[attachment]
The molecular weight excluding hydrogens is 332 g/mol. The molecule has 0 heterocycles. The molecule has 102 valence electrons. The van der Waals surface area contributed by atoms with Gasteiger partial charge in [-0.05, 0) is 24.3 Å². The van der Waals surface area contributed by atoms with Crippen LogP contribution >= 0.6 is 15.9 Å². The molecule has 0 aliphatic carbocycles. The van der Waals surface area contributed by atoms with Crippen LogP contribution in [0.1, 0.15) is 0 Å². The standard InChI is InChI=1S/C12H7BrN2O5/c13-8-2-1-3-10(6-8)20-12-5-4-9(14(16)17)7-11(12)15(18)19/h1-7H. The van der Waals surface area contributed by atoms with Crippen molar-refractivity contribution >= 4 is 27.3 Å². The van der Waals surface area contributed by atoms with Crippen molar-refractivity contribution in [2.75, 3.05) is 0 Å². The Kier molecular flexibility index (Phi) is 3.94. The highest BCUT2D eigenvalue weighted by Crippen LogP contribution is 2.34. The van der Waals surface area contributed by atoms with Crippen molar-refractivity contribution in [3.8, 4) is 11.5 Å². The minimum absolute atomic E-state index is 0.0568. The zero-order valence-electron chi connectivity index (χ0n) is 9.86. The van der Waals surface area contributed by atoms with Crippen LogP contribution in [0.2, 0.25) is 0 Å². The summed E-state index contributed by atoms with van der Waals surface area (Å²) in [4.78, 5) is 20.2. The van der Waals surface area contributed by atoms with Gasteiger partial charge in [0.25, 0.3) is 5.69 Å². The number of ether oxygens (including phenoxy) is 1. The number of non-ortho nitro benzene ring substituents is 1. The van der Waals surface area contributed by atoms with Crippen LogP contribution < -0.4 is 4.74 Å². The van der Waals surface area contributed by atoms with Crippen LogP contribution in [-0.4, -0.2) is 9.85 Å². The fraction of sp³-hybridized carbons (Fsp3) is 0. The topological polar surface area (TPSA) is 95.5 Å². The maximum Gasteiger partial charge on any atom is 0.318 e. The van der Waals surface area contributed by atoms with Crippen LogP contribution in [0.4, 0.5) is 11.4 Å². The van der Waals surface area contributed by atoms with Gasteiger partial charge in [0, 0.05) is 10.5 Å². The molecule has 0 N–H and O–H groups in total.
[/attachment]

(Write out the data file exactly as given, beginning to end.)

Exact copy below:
The molecular weight excluding hydrogens is 332 g/mol. The molecule has 0 heterocycles. The molecule has 102 valence electrons. The van der Waals surface area contributed by atoms with Gasteiger partial charge in [-0.05, 0) is 24.3 Å². The van der Waals surface area contributed by atoms with Crippen LogP contribution >= 0.6 is 15.9 Å². The molecule has 0 aliphatic carbocycles. The van der Waals surface area contributed by atoms with Crippen LogP contribution in [0.1, 0.15) is 0 Å². The standard InChI is InChI=1S/C12H7BrN2O5/c13-8-2-1-3-10(6-8)20-12-5-4-9(14(16)17)7-11(12)15(18)19/h1-7H. The van der Waals surface area contributed by atoms with Crippen molar-refractivity contribution >= 4 is 27.3 Å². The van der Waals surface area contributed by atoms with Crippen molar-refractivity contribution in [2.75, 3.05) is 0 Å². The Kier molecular flexibility index (Phi) is 3.94. The highest BCUT2D eigenvalue weighted by Crippen LogP contribution is 2.34. The van der Waals surface area contributed by atoms with Crippen molar-refractivity contribution in [3.8, 4) is 11.5 Å². The minimum absolute atomic E-state index is 0.0568. The zero-order valence-electron chi connectivity index (χ0n) is 9.86. The van der Waals surface area contributed by atoms with Crippen LogP contribution in [0.2, 0.25) is 0 Å². The summed E-state index contributed by atoms with van der Waals surface area (Å²) in [4.78, 5) is 20.2. The van der Waals surface area contributed by atoms with Gasteiger partial charge in [0.25, 0.3) is 5.69 Å². The number of ether oxygens (including phenoxy) is 1. The number of non-ortho nitro benzene ring substituents is 1. The van der Waals surface area contributed by atoms with Crippen LogP contribution < -0.4 is 4.74 Å². The van der Waals surface area contributed by atoms with Crippen LogP contribution in [-0.4, -0.2) is 9.85 Å². The fraction of sp³-hybridized carbons (Fsp3) is 0. The topological polar surface area (TPSA) is 95.5 Å². The maximum Gasteiger partial charge on any atom is 0.318 e. The van der Waals surface area contributed by atoms with Crippen LogP contribution in [0.4, 0.5) is 11.4 Å². The van der Waals surface area contributed by atoms with Gasteiger partial charge in [0, 0.05) is 10.5 Å². The molecule has 0 N–H and O–H groups in total.